Samoa looks to ban all single-use plastic
25 June, 2018, 2:00 am
Samoa will look to ban all single-use plastic from January, its government said, in the latest move to protect the country’s oceans.
A government statement said the ban will initially target single-use plastic bags and straws, with an eventual goal of widening the ban to include plastic and styrofoam containers and cups.
“This issue is too large to for us to sit by without taking any action,” said Ulu Bismarck Crawley, the chief executive of the environment ministry, referring to the global problem of plastic waste in the ocean.
Every year, 8 million tonnes of plastic ends up in the world’s oceans, according to the United Nations Environment Programme, with that volume expected to increase significantly in coming years.
Millions of whales, birds, seals, turtles and fish are killed when they mistake plastic for food, or when they become ensnared in packaging. Recent studies found a plastic bag at the deepest point of the ocean, the North Pacific’s Marianas Trench, and toxins from plastics have been found to be leaching into the food chain worldwide.
And that’s before considering the Great Pacific Garbage Patch, a gyre of plastic debris about three times the size of France that’s congregated in the northeast Pacific, and has recently been found to be growing rapidly.
“By making these changes as a nation, our positive impact will be felt not only by us in Samoa, but also by our global community,” said Ulu.
While Samoa contributes little to the global plastic problem, Ulu said it would be wrong for the country to not join the global fight against plastic.
The country’s use of plastic increased by more than 20 percent between 2011 and last year, according to research by the environment ministry, with the country disposing more than 33,000 tonnes of rubbish – about 20 percent of which is plastic.
Like most Pacific countries, recycling programmes are expensive and prohibitive, with countries having to fork out large sums to ship small quantities over a vast distance. Most of the rubbish generated ends up in landfill or, in the case of even smaller countries like Kiritbati, in the ocean.
James Atherton, who is the president of the Samoa Conservation Society and was effusive in his praise for the government’s plan, said a ban on single-use plastic was one of the most direct ways to begin to address the problem.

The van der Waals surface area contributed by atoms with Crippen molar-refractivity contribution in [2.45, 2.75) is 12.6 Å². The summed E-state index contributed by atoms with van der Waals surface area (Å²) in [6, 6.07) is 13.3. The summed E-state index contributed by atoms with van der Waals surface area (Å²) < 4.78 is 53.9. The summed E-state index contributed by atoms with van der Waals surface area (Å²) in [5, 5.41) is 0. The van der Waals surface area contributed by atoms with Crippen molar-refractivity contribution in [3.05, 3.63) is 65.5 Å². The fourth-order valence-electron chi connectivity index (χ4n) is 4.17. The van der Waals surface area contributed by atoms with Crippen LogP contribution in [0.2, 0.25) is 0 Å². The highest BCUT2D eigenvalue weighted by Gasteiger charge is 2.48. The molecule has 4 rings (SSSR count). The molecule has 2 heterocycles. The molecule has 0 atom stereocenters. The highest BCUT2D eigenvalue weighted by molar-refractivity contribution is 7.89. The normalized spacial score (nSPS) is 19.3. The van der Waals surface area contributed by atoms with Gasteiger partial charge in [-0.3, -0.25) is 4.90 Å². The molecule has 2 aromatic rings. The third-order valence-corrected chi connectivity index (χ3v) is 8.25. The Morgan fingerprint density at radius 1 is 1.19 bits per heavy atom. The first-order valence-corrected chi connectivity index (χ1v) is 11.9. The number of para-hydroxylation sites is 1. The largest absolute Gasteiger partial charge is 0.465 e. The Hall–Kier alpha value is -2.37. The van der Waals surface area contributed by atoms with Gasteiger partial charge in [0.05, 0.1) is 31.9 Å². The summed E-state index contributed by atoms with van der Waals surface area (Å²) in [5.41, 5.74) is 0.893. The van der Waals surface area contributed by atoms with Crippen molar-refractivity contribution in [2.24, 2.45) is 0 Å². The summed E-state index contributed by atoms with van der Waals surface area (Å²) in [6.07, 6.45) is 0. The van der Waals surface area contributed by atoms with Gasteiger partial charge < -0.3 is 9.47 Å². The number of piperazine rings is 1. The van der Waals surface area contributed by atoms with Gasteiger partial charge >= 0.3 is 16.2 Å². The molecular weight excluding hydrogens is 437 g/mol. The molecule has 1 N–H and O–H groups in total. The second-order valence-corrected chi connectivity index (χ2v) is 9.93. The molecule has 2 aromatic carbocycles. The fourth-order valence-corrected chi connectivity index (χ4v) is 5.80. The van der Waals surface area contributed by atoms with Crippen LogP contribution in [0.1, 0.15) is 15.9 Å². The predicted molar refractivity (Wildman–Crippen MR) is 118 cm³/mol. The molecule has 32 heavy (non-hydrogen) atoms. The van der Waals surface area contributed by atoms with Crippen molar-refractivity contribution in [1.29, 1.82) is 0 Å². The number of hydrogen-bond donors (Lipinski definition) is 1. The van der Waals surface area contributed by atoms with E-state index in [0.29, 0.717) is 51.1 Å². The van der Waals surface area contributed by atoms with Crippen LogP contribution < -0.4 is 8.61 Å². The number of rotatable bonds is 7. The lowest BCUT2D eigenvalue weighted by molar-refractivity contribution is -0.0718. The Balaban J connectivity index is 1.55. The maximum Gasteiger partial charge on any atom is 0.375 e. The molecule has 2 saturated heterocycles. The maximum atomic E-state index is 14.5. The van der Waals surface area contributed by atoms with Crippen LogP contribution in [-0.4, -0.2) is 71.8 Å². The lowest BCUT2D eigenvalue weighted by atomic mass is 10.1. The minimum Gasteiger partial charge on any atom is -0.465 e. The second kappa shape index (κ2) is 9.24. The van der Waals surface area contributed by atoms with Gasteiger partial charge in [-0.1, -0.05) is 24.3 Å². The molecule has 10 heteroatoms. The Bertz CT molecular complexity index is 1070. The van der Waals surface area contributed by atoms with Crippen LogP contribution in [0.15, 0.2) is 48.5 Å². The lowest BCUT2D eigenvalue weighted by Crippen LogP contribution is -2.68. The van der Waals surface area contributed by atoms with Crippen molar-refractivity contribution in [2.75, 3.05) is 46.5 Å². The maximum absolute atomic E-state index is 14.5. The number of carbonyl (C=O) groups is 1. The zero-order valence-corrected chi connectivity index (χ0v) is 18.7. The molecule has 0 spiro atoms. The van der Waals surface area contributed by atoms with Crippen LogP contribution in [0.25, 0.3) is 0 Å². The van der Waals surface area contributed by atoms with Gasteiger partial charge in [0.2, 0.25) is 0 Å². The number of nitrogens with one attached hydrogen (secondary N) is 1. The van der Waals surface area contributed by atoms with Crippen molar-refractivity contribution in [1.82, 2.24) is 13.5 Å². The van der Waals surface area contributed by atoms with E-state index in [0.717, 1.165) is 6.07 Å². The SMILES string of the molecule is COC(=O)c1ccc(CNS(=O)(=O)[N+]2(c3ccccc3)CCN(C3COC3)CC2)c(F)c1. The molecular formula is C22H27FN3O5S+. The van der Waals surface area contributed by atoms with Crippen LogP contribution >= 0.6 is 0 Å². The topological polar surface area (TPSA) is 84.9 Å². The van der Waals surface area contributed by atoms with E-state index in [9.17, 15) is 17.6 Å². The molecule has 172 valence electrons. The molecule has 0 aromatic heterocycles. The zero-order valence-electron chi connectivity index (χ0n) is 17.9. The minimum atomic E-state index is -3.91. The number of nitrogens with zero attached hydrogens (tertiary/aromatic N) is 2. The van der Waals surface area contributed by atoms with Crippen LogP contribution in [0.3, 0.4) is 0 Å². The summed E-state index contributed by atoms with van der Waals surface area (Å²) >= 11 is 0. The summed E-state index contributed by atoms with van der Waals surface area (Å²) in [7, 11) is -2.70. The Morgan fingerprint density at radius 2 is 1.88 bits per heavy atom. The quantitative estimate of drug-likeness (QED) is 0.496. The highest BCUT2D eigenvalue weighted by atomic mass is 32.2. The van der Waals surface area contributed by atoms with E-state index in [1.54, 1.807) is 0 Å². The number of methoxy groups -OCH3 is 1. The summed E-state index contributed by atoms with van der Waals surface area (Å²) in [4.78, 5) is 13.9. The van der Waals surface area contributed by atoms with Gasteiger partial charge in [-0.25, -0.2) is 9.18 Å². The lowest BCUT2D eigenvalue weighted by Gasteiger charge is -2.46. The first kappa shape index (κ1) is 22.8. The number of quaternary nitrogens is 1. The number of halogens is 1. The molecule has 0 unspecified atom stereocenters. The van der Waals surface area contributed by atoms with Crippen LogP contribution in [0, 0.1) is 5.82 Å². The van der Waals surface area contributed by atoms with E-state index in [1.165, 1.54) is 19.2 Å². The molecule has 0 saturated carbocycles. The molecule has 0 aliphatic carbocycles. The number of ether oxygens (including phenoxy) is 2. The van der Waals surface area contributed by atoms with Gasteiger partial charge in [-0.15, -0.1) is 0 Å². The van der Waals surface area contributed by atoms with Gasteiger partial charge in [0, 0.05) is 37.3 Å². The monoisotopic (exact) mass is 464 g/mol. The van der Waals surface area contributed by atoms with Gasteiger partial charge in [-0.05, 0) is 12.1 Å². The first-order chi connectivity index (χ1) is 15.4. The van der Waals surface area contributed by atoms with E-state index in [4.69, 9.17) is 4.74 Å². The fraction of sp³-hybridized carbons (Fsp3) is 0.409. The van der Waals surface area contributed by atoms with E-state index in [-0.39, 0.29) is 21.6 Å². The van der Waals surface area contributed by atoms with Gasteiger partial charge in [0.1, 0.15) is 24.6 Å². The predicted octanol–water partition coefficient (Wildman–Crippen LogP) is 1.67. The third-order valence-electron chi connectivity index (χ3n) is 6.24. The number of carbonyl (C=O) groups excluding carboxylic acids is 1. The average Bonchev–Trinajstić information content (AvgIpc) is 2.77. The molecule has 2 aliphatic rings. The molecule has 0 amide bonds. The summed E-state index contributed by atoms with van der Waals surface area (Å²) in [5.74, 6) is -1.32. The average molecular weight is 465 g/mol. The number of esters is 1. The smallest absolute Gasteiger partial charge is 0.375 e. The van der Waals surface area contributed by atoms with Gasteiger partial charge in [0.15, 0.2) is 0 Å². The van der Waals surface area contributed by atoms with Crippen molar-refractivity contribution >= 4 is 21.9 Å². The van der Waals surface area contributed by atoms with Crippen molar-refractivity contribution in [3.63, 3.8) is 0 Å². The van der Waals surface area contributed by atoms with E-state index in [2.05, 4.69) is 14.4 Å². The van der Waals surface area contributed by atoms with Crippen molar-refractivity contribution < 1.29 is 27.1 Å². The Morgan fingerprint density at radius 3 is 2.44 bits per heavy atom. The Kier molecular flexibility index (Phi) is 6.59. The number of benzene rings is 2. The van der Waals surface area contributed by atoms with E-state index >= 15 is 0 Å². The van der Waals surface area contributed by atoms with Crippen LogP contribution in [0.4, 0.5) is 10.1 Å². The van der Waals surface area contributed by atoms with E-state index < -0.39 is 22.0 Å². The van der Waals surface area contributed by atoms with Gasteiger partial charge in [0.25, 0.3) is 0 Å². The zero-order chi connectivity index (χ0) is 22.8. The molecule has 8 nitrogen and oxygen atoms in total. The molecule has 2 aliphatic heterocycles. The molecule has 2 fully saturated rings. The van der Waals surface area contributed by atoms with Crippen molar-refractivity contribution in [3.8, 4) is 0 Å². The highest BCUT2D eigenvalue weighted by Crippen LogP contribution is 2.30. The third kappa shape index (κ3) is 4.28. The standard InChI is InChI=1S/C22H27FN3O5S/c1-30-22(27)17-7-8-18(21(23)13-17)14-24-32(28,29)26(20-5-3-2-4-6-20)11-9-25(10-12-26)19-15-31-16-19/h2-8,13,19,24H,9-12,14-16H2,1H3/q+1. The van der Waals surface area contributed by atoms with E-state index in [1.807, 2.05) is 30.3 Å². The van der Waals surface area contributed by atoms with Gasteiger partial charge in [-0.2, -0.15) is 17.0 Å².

“Plastics are a huge problem for us,” said Mr Atherton. “A lot of it ends up in the lagoon and, of course, it has impacts on our marine life. Our waterways, especially in the built-up areas, are full of trash and, in particular, plastic.”
The government said about 70 percent of all the litter in the country’s waterways and ocean was plastic, which presented a huge threat to the country’s marine life.
In this region, Vanuatu, Papua New Guinea and some Australian states have already banned single-use plastics, while New Zealand says it is considering it.
Samoa tried a similar ban about a decade ago, but Mr Atherton said that failed because little preparation was done to consider alternatives. Now, he said, there is global momentum for Samoa to ride.
However, he said the government and NGOs like his needed to work hard in the coming months to prepare Samoa for the ban, where he conceded there was little culture for reusable bags or plastic-free alternatives outside of a few stores in the capital, Apia.
“I think the key thing that we need to think about is alternatives,” he said. “It’s good in a way that the ban is not going to be in force until the beginning of next year, because that does give us a few months to work out the alternatives, which we must have in place before any ban like that can be effective.”
Mr Atherton said the ban on plastic bags and straws should only be the beginning, and education campaigns need to be kicked off to cut down Samoa’s wider use of plastic.
“We have a lot of fa’alavelave, or village events or family events where a lot of people get together and have a meal, and a lot of the time food is served in these single use styrofoam plates and cups,” he said.
“We have natural alternatives, plates that can be made out of coconut … so we need to be thinking about those.”